Parables open in new ways and reveal new insights every time we unwrap, unpack, and unfold them.  I wonder whether the common name of the Prodigal Son has kept us focused on the misbehavior and bad judgment of the younger son, who is welcomed home by his loving father despite his disrespectful request and wasteful ways.  Has that focus kept us from asking new questions about community in the parable?  We can forget to look back to the very first words of the parable:  

All the tax collectors and sinners were coming near to listen to Jesus. 

And the Pharisees and the scribes were grumbling and saying, 

“This fellow welcomes sinners and eats with them.”

Prodigal SonThe Pharisees and the scribes sound a lot like the older brother — the one who was always respectful and always followed the rules.  And the tax collectors and sinners sound like the younger brother, who asked his father for his inheritance while his father was still in the prime of life, then wasted that inheritance on dissolute living in another land, returning to his father’s mercy, only daring to hope for work as a hired hand.  

What if, instead of the Parable of the Prodigal Son — or the Parable of the Unsympathetic Brother — or even the Parable of the Doting and Forgiving Father, we called it the Parable of Belonging?  The path to community in the parable is not straight, but God does marvelous things.  As the parable tacks from the younger son’s folly to the older son’s jealousy, to the father’s unconditional love, things sort out, and community is formed.  Remember that as the elder son approaches from the fields, he hears music and dancing. And with the whole community dancing, celebrating, and thriving, we can imagine that the elder son’s jealously is soon soothed, and he joins in the fun.

We’ve been talking about haloes during Lent — those radiant crowns of our very best hopes and dreams for each other and our community.  On the first Sunday in Lent, we wrote on purple ribbons what keeps us from seeing our own and each other’s haloes — self-doubt, distraction, grief, fear, anger, traffic, and masks.  On the second Sunday in Lent, we wrote on gold ribbons the habits we can cultivate to help us see our own and each other’s haloes (some ideas were gentleness, curiosity, hospitality, asking for help, helping others, enough rest, remembering birthdays, and smiling).  Last Sunday, we wrote on rose ribbons the things we can do to show our haloes to the whole community — like Soup’s On, hydroponic gardening, making a gift to support our Ukrainian sisters and brothers, volunteering, voting, attending Emmanuel and community events and inviting a friend along.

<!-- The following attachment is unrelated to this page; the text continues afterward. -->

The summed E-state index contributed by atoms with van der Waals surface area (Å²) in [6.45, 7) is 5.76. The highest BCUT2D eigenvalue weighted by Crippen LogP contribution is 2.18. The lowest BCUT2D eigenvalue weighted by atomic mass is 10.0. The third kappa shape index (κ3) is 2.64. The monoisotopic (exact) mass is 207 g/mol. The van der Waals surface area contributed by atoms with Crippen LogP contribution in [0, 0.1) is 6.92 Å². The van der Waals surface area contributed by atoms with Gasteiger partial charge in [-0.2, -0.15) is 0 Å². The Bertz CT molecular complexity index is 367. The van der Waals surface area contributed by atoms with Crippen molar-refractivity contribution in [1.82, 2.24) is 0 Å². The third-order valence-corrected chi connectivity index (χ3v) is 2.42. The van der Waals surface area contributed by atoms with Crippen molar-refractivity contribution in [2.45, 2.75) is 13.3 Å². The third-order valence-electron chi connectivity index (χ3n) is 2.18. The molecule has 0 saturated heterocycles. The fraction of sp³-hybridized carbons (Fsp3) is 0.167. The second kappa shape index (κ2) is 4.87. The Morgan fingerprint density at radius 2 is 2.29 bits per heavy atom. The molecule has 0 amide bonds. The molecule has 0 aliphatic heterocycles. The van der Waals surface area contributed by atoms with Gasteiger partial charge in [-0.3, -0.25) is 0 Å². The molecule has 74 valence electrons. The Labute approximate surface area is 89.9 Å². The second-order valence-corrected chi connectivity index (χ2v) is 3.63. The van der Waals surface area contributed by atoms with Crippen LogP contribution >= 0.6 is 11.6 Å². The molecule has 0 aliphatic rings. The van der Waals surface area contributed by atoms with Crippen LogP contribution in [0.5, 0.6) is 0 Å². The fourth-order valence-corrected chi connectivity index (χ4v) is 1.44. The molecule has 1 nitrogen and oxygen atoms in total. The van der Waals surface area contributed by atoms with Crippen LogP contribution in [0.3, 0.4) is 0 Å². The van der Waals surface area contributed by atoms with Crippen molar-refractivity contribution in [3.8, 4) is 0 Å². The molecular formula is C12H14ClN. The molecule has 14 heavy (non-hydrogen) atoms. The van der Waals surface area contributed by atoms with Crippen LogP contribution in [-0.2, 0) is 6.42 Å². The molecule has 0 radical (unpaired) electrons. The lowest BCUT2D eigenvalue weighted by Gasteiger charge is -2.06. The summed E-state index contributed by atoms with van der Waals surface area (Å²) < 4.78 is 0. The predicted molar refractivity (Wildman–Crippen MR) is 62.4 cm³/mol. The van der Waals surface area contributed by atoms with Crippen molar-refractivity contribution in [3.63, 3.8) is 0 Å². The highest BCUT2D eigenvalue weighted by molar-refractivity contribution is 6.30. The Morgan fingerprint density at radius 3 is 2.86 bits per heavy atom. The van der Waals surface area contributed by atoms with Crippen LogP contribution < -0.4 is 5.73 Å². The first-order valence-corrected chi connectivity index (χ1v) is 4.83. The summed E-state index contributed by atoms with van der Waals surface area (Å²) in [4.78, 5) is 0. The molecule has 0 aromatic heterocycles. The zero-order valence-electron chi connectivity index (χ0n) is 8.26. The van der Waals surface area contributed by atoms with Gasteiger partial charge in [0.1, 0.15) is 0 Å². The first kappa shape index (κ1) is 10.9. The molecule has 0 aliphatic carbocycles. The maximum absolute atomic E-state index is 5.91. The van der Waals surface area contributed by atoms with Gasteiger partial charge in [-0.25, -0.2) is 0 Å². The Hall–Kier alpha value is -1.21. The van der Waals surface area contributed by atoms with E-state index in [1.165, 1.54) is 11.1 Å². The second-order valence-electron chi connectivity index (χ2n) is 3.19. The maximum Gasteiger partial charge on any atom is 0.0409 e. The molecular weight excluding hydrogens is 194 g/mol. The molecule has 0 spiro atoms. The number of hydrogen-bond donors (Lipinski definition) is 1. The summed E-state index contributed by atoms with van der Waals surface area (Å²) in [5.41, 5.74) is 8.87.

Emmanuel with ribbonsToday — Rose Sunday — we’ll write what we think might happen when we do show our haloes to the community.  We’ll use all sorts and colors of ribbons, because our community of Newport and Aquidneck Island is filled with all sorts and colors of people.  What happens when we show our haloes — our very best intentions — to the broader community?  I don’t know for sure, but I suspect we’ll start seeing haloes where we never knew to look for them.  Especially after our long COVIDtide, many are hungry for connection.  Human beings flourish in community where they have an opportunity to know — and be known — in community.  I expect we’ll hear music and dancing, and we’ll all be invited to join in the fun.  And God loves a big party.  

We’ll keep tying our ribbons to the fence as we explore how to help our whole community see our best intentions for each other, and how to pray, speak, and live those best intentions into being at Emmanuel.  After Palm Sunday, we’ll gather up the ribbons, wash and iron them, and weave them into an altar cloth to use in our worship, representing the way in which we — and our very best intentions for each other — are woven into the fabric of our community, where we all belong.  God has done marvelous things.  Amen

 

Your Favorite Brass Quintet plays Sunday, July 3 at 9:30 am on the lawn